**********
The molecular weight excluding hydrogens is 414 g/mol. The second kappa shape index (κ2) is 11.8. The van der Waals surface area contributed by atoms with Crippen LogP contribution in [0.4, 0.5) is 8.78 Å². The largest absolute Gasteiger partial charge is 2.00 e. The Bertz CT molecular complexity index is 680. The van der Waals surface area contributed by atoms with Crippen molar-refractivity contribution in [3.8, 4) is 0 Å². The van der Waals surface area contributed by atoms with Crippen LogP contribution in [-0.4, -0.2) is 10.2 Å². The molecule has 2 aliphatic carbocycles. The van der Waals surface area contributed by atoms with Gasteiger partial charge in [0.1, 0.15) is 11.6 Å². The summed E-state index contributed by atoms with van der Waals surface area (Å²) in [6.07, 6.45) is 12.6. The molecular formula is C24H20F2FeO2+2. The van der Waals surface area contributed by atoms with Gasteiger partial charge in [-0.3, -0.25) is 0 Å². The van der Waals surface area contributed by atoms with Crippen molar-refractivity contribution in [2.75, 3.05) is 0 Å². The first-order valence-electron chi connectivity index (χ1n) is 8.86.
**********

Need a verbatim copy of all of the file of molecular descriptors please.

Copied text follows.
The molecular weight excluding hydrogens is 414 g/mol. The second kappa shape index (κ2) is 11.8. The van der Waals surface area contributed by atoms with Crippen LogP contribution in [0.4, 0.5) is 8.78 Å². The largest absolute Gasteiger partial charge is 2.00 e. The Bertz CT molecular complexity index is 680. The van der Waals surface area contributed by atoms with Crippen molar-refractivity contribution in [3.8, 4) is 0 Å². The van der Waals surface area contributed by atoms with Crippen LogP contribution in [-0.4, -0.2) is 10.2 Å². The molecule has 2 aliphatic carbocycles. The van der Waals surface area contributed by atoms with Gasteiger partial charge in [0.1, 0.15) is 11.6 Å². The summed E-state index contributed by atoms with van der Waals surface area (Å²) in [6.07, 6.45) is 12.6. The molecular formula is C24H20F2FeO2+2. The van der Waals surface area contributed by atoms with Gasteiger partial charge in [-0.3, -0.25) is 0 Å². The van der Waals surface area contributed by atoms with Crippen molar-refractivity contribution in [2.75, 3.05) is 0 Å². The first-order valence-electron chi connectivity index (χ1n) is 8.86.